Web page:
White House Legislative Affairs Director Rob Nabors (right) might be one of President Barack Obamas most important assets heading into another shutdown showdown.
“We’ve been in some very delicate negotiations, and I trust him,” said Steve Stombres, chief of staff for House Majority Leader Eric Cantor (R-Va.). Stombres, who has known Nabors since high school, continued: “If you can trust somebody, you can work with him. If you can find common ground, Rob’s the kind of guy who can find it.”
Nabors declined to be quoted for this article.
Before the grand bargain saga, Nabors impressed Krone as he took a leading role in negotiating the April 2011 deal to avert the first shutdown showdown between the administration and the new Republican House.
Krone and Nabors didn’t know each other well at first. Jim Messina had been Krone’s primary contact, and he pointed Krone to Nabors.
They quickly hit it off, and with a shutdown approaching, Nabors, Krone and Boehner’s chief of staff, Barry Jackson, held round-the-clock negotiations to head it off. By the end, Nabors was practically living in Krone’s office.
A little more than an hour before the midnight deadline, the trio shook hands on the deal in a fourth-floor room tucked away in the Capitol, averting the first serious shutdown threat in a generation.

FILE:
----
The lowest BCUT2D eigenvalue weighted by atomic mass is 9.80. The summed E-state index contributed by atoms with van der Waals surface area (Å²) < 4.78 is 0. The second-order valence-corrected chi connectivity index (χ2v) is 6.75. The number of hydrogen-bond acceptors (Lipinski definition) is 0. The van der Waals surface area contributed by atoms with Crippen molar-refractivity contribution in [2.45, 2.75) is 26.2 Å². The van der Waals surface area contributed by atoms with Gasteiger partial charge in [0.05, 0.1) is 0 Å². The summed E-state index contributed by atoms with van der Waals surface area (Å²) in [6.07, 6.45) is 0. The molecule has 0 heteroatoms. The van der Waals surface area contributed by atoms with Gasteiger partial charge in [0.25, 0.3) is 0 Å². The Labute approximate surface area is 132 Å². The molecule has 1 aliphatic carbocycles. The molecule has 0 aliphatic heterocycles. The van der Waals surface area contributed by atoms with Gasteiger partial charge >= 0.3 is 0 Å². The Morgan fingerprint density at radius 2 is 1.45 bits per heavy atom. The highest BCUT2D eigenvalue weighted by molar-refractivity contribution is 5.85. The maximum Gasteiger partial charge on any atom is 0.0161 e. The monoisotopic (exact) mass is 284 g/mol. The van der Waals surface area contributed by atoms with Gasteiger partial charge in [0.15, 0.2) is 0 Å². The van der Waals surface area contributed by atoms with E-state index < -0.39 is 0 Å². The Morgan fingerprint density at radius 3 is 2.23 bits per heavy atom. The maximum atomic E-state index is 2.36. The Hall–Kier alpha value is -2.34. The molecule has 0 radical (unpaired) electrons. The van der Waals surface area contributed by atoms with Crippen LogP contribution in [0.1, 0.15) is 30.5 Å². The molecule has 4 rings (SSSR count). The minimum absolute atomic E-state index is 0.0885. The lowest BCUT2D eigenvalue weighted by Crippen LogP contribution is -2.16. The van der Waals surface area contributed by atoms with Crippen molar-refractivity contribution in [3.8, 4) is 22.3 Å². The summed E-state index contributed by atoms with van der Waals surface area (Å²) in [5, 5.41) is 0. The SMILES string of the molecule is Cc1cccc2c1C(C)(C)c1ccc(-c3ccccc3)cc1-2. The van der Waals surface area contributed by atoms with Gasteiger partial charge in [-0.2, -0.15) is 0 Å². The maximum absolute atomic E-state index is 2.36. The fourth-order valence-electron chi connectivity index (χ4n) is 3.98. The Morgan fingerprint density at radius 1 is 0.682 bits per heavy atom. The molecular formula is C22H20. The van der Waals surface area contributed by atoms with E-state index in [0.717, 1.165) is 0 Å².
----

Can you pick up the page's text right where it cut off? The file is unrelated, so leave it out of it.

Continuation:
Both sides got some of what they wanted — Boehner could sell a $38 billion spending cut to his tea party wing and the White House managed to structure the deal to push off most of the pain while protecting priorities such as Obama’s signature health care overhaul and funding for Planned Parenthood.
In an interview, Lew, now chief of staff, praised Nabors as someone who is “creative” in looking for solutions that would work for both parties. Lew said Nabors deserves a lot of credit for helping avert the April shutdown in a way that preserved the president’s priorities.
“If you have a passion for public service and a commitment to getting things done, [you want to] find solutions that work for both sides,” Lew said. “That doesn’t mean you don’t have to draw lines.”
With the August 2011 debt deal, Nabors would again play a key role — even penning the last offer the administration sent to Boehner’s office before the Speaker pulled out of the grand bargain talks for the second and final time.
After the deal fell apart and a fallback trigger and cuts were passed instead, relations with Hill Democrats improved. The president shifted to his jobs act — a far easier sell to his party than the cuts to Medicare he had floated to Boehner.
Reid now meets weekly with Nabors, and Krone credits him with keeping Reid and the president on the same page.
Working with Reid instead of around him paid off, Krone said, with the endgame on the payroll tax cut deal, for example. Senate Democrats decided to stand their ground days before Christmas last year and refused to pass a House GOP payroll tax bill. It wouldn’t have worked if the White House hadn’t stood shoulder to shoulder with Reid on that decision, which ultimately forced House leaders to cave and pass a bipartisan Senate measure.
“You stick with your wingman,” Krone said. “Things could have been really bad and really off track. Nabors was that glue that kept them and us in sync.”